The Unbearable Lightness of Blogging

“Anyone whose goal is ‘something higher’ must expect someday to suffer vertigo. What is vertigo? Fear of falling? No, Vertigo is something other than fear of falling. It is the voice of the emptiness below us which tempts and lures us, it is the desire to fall, against which, terrified, we defend ourselves.”
― Milan Kundera, The Unbearable Lightness of Being

It has been a while since I last posted to this blog, what I have referred to as contemporary art in context. The goal of the blog in the past has been to frame contemporary art, primarily post-WW II work in relation to popular culture, American lifestyle and the reality of our day to day lives. My approach has always been to write in short essay form on a blog. It’s an unconventional approach as by nature, blogs have always been intended to be short form, nearly stream of consciousness writings for our so-called busy lives. Therefore, writing short essays on a blog is a contrarian approach in and of itself.

The Son of ManThe other evening I was having dinner with a new friend who is a poet and journalist here in Portland. I was commenting about my blog and the curious nature of what I’ve been attempting to do and she very concisely and unabashedly said that blogging was the wrong place for me to be writing the way I do. This is not the first time I’ve heard this but for some reason it seemed to resonate this time. Writing by nature is a form of communication and if I was hoping to communicate a particular point of view in a particular form it is important to place that form where it belongs, in her mind in a literary journal or academic journal or even, and I’m not remotely suggesting I write well enough for this, the New Yorker.

After a couple of days of letting this settle in I realized essentially this was the same internal argument I’ve been having much of my life. It is the central theme to Milan Kundera’s The Unbearable Lightness of Being, that life is unresolved because it has only the context of other’s experience as a framework. We don’t get to live our lives again (unless we’re Buddhist) and therefore have no way of understanding life as either heavy or light, important or not. Writing, like other art forms is an attempt to impart a shared knowledge because it is self expression. Through that self expression we hope to find synchronicity with other’s experiences through identity. Ultimately we are attracted to works of art because they resonate with something deeply personal in our own existence, even though we had no direct relationship with the artist. The making of art is a bit of a desperate act. A way of sharing something so personal it has to take a metaphorical form, it has to be transformed away from the now. This is why when Komar and Malamud conducted their famous survey of people’s favorite paintings and colors, the pastoral savanna landscape was the image that resonated most. It is the collective, connective tissue we all share — our roots in the African plain. Our beginnings as Australopithecus afarensis, our early hominid ancestor. My writings in essay form on this blog in the past have been attempts in my own way to defy the gravity of life.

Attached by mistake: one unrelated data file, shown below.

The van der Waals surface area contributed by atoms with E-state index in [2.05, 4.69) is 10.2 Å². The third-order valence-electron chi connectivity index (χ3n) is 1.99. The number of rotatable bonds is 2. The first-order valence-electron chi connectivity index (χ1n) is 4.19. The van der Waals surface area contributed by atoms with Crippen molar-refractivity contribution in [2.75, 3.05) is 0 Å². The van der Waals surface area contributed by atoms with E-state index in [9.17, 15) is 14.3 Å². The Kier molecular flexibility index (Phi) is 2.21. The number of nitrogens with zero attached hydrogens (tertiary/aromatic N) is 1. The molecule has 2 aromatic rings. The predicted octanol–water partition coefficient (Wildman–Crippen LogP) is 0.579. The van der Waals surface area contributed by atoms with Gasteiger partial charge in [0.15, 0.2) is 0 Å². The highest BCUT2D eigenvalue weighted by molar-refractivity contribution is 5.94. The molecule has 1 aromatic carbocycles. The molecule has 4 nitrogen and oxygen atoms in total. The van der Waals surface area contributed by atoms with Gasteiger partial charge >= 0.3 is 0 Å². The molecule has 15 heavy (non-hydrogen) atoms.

I awoke this morning realizing that I have been more like Franz and not enough like Tomas. Being is both light and heavy because it is a constant tension between the forces of physics and metaphysics, reality and dreaming, living and being. In the end the great void consumes us all like the black hole at the center of our own galaxy and we become a singularity because we become both everything and nothing. The only meaning we have is the meaning of the now and the wonder of vast number of those segments in time strung together.

For that reason, this blog will behave more like a blog and less like an essay from here on out. Light but dense.

Painting: Rene Margritee, The Son of Man. 1964

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This entry was posted by Erik Odin Cathcart.

3 thoughts on “The Unbearable Lightness of Blogging

  1. In order to cope with the unbearable lightness of being-so-insignificant in our 7.5 billion people world… I remind myself that Descartes only ever sold 500 copies of his Meditations whilst he was alive. The important thing is not how many people read you as much as “who” reads you and how well they read you. In the end quality will have to triumph over quantity, and that should also be true of the audience as much as the actor.

  2. I disagree with your friend who told you that your essays should be in the New Yorker or an academic journal. What is so wonderous about the internet is that it is a vast forum for ideas and opinions. Give some credit to your readers. Although you may not be recieving the recognition for writing that you feel you deserve, it is more important to cultivate your thoughts and ideas as best you can, and more importantly as truly as you can. Stay true to yourself and don’t let your ego get in the way of your art.

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